By Jarred Pike, Guest Author
In the formidable landscape of learning, students need an advocate who has scaled the ridge for themselves.
Sherpas have gained renown for providing specialized support for foreign trekkers and mountain climbers. The Tibetan people who live on the Himalayan slopes serve as apt models of effective teaching in large part because climbers’ lives depend on it. The personal relationship between climber and Sherpa is founded upon trust and openness. A lack of trust or willingness to be vulnerable can reap significant costs during the journey for everyone involved. They are partners who must rely on each other, recognizing that each contributes to the goal of reaching the top and returning fully intact.
As with any endeavor, there must be a clear destination, set of expectations, and means of success. Clarity upfront minimizes distractions, maintains focus, and allows for flexibility in the event that something unforeseen occurs. Sherpa and climber must hold a constant, reciprocal discourse, whether for individual legs of the climb and the journey as a whole. Understanding mundane details can be crucial and serve to affirm progress as well as exhort the partners as they engage the daily tasks before them. Such communication develops trust and inhibits fear of falling, even in the midst of traversing cliffs and crevasses.Through these experiences, the climber is vividly and progressively exposed to the mountain . The Sherpa leads in the climber’s primary exposure introducing the processes and practices necessary in ascending the summit. The learned skills transcend mere theory as climbers must practice and develop to make progress for themselves. However, the precarious climb across a ladder straddling a crevasse cannot be rushed. Prior experience and preparation are essential if both teacher and student are to achieve their mutual goal. If the Sherpa does not lead from experience, if the climber does not implement the learned skills properly, neither will be successful.
Reflecting the commoditization of education, the pervasiveness of adventure tourism has altered the relationship between Sherpa and climber. What was once considered a personal patronage to undertake a truly desired and treacherous experience has become in many cases an indentured servitude to provide an entitled clientele with a thrilling, yet secure experience.
More often than not, the relationship between the Sherpa and the climber is situated in the context of a community. Thus, the climber is able to depend secondarily on the group for encouragement and refinement of thought and skill from peers who may have greater experience and/or clarity of understanding. In this way, learning and development is not solely individual but cooperative, with the Sherpa serving as an observer. Despite the pressure to continue the trek, the Sherpa must supervise the climber to determine whether he is ready for the next stage. This assessment is ultimately for the good of everyone involved and helps the Sherpa to evaluate his own methods of skill development.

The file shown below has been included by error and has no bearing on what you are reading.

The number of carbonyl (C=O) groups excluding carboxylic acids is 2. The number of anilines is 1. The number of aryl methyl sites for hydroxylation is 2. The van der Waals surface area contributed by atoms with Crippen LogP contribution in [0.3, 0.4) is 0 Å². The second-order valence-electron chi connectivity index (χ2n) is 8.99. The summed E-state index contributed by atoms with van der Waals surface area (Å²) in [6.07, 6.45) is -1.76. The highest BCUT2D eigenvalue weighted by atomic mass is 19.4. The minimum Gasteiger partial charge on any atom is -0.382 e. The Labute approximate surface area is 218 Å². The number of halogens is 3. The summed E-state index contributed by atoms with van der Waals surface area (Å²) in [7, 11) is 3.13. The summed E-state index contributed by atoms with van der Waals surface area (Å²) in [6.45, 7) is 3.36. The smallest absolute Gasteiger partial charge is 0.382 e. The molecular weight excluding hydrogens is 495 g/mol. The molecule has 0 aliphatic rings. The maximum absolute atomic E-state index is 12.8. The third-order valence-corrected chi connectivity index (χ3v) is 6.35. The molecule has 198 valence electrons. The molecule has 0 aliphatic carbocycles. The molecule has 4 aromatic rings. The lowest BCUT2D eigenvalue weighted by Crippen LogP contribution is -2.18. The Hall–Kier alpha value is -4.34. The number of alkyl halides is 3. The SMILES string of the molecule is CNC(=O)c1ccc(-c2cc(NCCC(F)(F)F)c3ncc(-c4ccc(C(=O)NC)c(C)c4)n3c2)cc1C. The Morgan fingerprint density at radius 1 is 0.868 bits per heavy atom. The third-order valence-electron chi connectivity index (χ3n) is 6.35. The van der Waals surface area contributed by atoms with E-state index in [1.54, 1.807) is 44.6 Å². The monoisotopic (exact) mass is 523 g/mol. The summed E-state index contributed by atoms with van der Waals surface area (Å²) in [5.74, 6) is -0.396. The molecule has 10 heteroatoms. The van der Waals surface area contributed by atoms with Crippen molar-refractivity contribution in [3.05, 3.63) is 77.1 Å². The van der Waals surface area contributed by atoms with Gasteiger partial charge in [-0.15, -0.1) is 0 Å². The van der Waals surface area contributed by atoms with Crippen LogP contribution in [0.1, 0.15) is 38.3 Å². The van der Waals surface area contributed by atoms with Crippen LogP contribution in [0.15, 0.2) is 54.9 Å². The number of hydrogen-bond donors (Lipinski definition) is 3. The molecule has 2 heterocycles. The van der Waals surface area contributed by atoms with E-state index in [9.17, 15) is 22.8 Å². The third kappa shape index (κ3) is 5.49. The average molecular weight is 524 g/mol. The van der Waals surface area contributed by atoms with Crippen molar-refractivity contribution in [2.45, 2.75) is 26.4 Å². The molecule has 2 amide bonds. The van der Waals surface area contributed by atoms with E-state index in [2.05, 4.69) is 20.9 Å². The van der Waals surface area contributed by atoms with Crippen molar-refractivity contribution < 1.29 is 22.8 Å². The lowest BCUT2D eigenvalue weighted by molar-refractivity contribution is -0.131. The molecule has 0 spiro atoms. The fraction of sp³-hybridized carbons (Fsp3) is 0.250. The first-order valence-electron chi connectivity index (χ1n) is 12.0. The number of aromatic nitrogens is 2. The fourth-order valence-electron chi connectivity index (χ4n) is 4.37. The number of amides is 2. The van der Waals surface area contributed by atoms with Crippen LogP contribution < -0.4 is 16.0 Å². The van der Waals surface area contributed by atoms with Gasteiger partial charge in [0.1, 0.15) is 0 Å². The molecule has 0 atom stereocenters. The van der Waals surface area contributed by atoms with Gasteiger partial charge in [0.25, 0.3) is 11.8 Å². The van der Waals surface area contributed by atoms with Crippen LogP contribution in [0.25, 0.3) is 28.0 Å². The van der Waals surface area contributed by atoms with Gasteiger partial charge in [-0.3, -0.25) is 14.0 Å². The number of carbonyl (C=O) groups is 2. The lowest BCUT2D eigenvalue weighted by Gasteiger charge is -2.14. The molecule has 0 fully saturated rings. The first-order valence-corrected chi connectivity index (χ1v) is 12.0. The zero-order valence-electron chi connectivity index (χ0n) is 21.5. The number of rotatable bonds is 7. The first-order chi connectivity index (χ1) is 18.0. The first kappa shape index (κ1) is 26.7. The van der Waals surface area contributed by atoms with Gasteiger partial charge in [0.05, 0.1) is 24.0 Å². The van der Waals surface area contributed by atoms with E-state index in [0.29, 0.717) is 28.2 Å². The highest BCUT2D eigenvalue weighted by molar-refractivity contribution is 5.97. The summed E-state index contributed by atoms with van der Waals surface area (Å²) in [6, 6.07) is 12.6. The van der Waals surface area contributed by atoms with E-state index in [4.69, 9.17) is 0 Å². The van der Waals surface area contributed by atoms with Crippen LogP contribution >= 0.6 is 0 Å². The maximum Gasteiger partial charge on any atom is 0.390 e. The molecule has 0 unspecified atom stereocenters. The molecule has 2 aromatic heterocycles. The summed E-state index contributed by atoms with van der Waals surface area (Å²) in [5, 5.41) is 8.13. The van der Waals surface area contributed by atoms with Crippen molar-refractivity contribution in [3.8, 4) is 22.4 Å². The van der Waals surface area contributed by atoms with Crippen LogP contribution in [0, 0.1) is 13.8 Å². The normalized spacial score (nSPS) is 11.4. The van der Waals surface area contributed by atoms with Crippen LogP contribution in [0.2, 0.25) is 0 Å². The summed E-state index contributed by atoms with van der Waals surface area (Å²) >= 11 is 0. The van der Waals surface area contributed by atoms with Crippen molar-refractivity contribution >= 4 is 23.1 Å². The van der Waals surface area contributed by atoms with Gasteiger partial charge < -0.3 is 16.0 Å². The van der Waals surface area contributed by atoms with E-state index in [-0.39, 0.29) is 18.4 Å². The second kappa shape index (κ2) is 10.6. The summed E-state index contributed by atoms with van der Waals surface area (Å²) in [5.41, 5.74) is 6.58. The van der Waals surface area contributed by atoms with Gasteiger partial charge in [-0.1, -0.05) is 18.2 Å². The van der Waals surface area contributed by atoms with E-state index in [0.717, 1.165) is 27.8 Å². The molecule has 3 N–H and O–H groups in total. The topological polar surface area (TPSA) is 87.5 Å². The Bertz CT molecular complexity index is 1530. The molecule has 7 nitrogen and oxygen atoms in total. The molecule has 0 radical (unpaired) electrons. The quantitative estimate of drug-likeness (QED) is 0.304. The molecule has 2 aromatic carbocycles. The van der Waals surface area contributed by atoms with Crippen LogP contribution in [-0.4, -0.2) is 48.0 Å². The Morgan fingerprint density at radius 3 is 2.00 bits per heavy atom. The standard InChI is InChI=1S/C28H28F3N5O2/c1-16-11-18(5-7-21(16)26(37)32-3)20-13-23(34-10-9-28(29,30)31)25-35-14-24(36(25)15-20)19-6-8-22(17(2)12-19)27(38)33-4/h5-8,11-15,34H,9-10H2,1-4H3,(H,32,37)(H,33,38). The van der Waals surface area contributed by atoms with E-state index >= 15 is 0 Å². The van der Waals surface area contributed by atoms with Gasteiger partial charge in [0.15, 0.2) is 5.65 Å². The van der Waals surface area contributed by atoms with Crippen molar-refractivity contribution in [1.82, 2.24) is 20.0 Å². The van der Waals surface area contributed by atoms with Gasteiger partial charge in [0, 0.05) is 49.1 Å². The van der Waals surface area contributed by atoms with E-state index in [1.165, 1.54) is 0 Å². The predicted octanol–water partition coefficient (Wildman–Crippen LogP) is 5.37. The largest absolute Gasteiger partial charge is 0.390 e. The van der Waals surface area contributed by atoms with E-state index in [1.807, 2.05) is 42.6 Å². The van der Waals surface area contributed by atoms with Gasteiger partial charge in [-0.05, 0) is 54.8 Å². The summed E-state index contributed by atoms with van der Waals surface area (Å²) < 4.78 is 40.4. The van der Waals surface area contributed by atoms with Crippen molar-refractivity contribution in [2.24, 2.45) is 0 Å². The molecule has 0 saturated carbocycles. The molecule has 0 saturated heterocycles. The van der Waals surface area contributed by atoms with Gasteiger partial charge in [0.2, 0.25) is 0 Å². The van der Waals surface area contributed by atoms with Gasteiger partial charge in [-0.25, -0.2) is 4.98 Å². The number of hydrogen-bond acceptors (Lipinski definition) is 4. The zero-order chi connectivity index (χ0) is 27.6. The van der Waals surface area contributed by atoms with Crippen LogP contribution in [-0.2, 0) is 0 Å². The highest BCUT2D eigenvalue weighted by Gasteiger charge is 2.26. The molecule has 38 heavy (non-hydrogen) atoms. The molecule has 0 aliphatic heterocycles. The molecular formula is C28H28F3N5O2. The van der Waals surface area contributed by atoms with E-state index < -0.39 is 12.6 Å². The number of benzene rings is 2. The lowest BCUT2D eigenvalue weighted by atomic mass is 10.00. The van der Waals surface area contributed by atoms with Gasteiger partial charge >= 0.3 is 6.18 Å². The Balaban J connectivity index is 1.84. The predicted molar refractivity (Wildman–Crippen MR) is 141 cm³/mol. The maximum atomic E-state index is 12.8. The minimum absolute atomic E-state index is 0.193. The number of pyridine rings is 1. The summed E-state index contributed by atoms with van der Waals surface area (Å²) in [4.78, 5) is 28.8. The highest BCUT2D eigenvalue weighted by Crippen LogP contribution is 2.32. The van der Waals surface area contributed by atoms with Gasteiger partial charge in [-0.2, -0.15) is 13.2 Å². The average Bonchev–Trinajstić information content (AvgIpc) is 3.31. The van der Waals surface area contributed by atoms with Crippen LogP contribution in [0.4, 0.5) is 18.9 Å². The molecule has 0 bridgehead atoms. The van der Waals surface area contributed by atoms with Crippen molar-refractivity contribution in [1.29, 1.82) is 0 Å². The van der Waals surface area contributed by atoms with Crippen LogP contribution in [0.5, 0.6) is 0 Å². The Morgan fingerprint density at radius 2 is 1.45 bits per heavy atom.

Schools may instill this advocate model in a few ways. First, if teachers are to properly engage and exhort students to learn, becoming fluent in the fundamentals of learning is essential. Gregory’s Seven Laws of Teaching and Van Brummelen’s Walking with God in the Classroom are both thorough and practical volumes in this effort. Second, a clearer understanding of redemptive discipline in classrooms is helpful in developing more effective teaching. Discipline is not a contingent aspect, but rather an intrinsic part of education whereby boundaries are reinforced and the learning environment is guarded. T hird, teachers must be leery of rushing through content to say they covered it. The formative, devotional aspects of Bible courses, for example, are equal in significance (and directly tied) to content and methodology. A teacher’s pedagogy reveals what she values more truly and fully than her words or the curriculum. Teachers should be encouraged to view their role with the class more from an organic relationship, than a transactional means-to-an-end. Lastly, an important part in establishing effective teaching includes incorporating the school’s vision in the classroom. Inculcating students and parents with the school’s values and the bigger picture can serve as a means of solidifying commitment to what it means to “train up a child in the way they should go.”
Sherpas and teachers alike must learn to communicate well so that students may thrive in their current endeavor—understanding the concepts fully, retaining them deeply, and wisely putting them into practice. As Nicholas Wolterstorff put it, “One does not merely choose to learn, but always what to learn.” Students will attempt to summit the peak. They have already begun the trek. It is up to educators to orient their students, expose them to the mountain first hand, cultivate the necessary skills, and lead them in the most successful path.
Jarred Pike teaches upper school Bible at Evangel Classical Christian School in the bustling metropolis of Alabaster, Alabama. The Lord has blessed him with a beautifully hospitable wife and three vigorous, willful children. He enjoys aesthetics, communication, and pepper jack Cheez-Its. He holds a BA in Marketing from the University of Montevallo, a MDiv in Christian Ministry from Southeastern Baptist Theological Seminary, and a MEd in Educational Leadership from Covenant College